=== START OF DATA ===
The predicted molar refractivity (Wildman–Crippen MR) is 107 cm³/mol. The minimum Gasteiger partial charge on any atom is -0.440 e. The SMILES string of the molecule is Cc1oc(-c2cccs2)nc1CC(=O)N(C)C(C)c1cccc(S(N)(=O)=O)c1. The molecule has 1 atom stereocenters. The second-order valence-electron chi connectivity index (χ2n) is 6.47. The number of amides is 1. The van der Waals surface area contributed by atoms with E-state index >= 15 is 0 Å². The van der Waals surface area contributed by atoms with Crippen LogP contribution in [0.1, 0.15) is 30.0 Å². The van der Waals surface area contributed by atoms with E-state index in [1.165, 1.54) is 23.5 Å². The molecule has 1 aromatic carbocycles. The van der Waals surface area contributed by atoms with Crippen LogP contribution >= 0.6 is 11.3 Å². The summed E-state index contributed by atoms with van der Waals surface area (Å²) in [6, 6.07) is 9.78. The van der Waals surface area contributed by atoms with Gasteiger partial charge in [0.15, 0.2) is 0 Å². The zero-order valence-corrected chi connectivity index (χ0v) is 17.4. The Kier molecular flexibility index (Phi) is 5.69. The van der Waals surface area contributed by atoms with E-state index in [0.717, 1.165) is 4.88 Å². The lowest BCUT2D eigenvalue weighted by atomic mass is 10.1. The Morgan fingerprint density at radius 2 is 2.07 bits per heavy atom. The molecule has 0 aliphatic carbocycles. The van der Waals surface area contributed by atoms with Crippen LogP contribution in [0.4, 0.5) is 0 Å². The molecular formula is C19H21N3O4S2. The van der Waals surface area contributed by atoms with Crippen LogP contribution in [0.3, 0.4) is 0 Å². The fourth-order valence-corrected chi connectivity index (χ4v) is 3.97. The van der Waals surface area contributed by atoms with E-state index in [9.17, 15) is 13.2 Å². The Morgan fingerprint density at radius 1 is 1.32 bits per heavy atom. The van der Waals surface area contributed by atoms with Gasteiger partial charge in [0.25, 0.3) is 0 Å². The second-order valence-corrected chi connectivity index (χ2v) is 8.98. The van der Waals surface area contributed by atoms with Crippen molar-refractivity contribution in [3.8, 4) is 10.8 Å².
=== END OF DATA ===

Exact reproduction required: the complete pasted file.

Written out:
The predicted molar refractivity (Wildman–Crippen MR) is 107 cm³/mol. The minimum Gasteiger partial charge on any atom is -0.440 e. The SMILES string of the molecule is Cc1oc(-c2cccs2)nc1CC(=O)N(C)C(C)c1cccc(S(N)(=O)=O)c1. The molecule has 1 atom stereocenters. The second-order valence-electron chi connectivity index (χ2n) is 6.47. The number of amides is 1. The van der Waals surface area contributed by atoms with E-state index >= 15 is 0 Å². The van der Waals surface area contributed by atoms with Crippen LogP contribution in [0.1, 0.15) is 30.0 Å². The van der Waals surface area contributed by atoms with E-state index in [1.165, 1.54) is 23.5 Å². The molecule has 1 aromatic carbocycles. The van der Waals surface area contributed by atoms with Crippen LogP contribution >= 0.6 is 11.3 Å². The summed E-state index contributed by atoms with van der Waals surface area (Å²) in [6, 6.07) is 9.78. The van der Waals surface area contributed by atoms with Gasteiger partial charge in [0.15, 0.2) is 0 Å². The zero-order valence-corrected chi connectivity index (χ0v) is 17.4. The Kier molecular flexibility index (Phi) is 5.69. The van der Waals surface area contributed by atoms with E-state index in [0.717, 1.165) is 4.88 Å². The lowest BCUT2D eigenvalue weighted by atomic mass is 10.1. The Morgan fingerprint density at radius 2 is 2.07 bits per heavy atom. The molecule has 0 aliphatic carbocycles. The van der Waals surface area contributed by atoms with Crippen LogP contribution in [0.4, 0.5) is 0 Å². The molecular formula is C19H21N3O4S2. The van der Waals surface area contributed by atoms with Crippen LogP contribution in [0.3, 0.4) is 0 Å². The fourth-order valence-corrected chi connectivity index (χ4v) is 3.97. The van der Waals surface area contributed by atoms with E-state index in [9.17, 15) is 13.2 Å². The Morgan fingerprint density at radius 1 is 1.32 bits per heavy atom. The van der Waals surface area contributed by atoms with Gasteiger partial charge in [0.25, 0.3) is 0 Å². The second-order valence-corrected chi connectivity index (χ2v) is 8.98. The van der Waals surface area contributed by atoms with Crippen molar-refractivity contribution in [3.8, 4) is 10.8 Å².